CAPSTONE BUILDING CORPORATION v. AMERICAN MOTORISTS

INSURANCE COMPANY;

CAPSTONE DEVELOPMENT CORPORATION v. AMERICAN MOTORISTS INSURANCE COMPANY, SC 18886

United States District Court for the Northern District of Alabama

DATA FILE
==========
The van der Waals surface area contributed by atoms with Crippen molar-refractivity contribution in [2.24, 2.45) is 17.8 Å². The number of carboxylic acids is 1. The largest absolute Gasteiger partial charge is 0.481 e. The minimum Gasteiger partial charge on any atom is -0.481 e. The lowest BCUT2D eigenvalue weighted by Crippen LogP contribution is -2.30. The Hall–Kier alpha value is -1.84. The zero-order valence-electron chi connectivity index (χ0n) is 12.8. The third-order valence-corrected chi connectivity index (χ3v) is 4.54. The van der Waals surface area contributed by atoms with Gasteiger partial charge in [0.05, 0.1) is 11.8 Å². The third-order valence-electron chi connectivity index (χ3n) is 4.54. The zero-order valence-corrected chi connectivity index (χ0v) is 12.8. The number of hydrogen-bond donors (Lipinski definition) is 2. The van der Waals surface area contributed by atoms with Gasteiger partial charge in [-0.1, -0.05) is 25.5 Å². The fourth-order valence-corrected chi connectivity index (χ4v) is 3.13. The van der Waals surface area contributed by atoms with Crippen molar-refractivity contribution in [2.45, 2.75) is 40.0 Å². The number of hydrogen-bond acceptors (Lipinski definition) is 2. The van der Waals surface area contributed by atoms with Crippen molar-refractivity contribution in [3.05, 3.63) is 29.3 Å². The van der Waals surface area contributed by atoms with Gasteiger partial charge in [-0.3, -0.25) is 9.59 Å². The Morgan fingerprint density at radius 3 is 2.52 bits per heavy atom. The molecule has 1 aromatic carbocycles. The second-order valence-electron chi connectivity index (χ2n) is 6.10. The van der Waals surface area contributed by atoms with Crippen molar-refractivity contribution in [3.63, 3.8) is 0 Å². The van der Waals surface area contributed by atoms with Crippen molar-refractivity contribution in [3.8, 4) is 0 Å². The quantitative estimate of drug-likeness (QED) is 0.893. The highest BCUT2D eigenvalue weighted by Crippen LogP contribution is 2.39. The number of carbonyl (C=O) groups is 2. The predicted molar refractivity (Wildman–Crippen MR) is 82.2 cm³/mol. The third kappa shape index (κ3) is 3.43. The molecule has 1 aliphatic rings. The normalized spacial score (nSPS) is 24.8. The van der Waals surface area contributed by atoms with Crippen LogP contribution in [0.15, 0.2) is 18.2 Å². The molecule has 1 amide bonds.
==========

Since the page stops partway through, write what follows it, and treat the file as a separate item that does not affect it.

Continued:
Insurance; Whether Damage to a Building Project Caused by Defective Construction or Faulty Workmanship can Constitute "Property Damage" Resulting from an "Occurrence" Triggering Coverage under a Commercial General Liability Insurance Policy; Whether Insurer's Bad Faith in Investigating Claim can Provide Basis for Bad Faith Cause of Action under Connecticut Law. This matter stems from problems associated with the construction of a student housing complex at the University of Connecticut (UConn). The plaintiffs, Capstone Building Corporation and Capstone Development Corporation, served as the general contractor and the project developer, respectively. UConn had a commercial general liability insurance policy in connection with the project, which extended to the plaintiffs and their work. The insurance policy was issued by the defendant insurer's successor in interest, and the policy's general insuring provision provides: "We will pay those sums that the insured becomes legally obligated to pay as damages because of 'bodily injury' or 'property damage' to which this insurance applies." The policy further provides that it covers bodily injury and property damage only if such injury or damage is caused by an "occurrence" that takes place in the coverage territory. After the housing complex was completed, UConn discovered problems with the project. It entered into mediation with the plaintiffs to resolve those problems, which resulted in a settlement agreement. The plaintiffs then demanded that the defendant reimburse them for the legal fees that they incurred in the mediation process and for the settlement payments that they made to UConn. The defendant refused, and the plaintiffs filed lawsuits against the defendant in the United States District Court for the Northern District of Alabama, asserting breach of contract and bad faith causes of action. As to their bad faith claims, they alleged that the defendant did not adequately investigate the matter before denying coverage and failed to provide a legitimate reason for denying coverage. The defendant's position in the suits is that faulty workmanship does not constitute "property damage" as contemplated by the insurance policy. The Supreme Court accepted the following questions of law certified by the District Court pursuant to General Statutes 51-199b: (1) Can damage to a project contracted to be built, which was caused by defective construction or faulty workmanship associated with the construction project, constitute "property damage" resulting from an "occurrence," triggering coverage under a commercial general liability insurance policy? (2) Can an insurer's bad faith conduct in investigating an insurance claim provide a basis for a bad faith cause of action under Connecticut law? (3) Does Alderman v. Hanover Insurance Group, 169 Conn. 603 (1975), apply to pre-suit settlement cases wherein the insurer, under a commercial general liability insurance policy, wrongfully denies coverage, but where only some of the underlying claims should have been covered under the policy?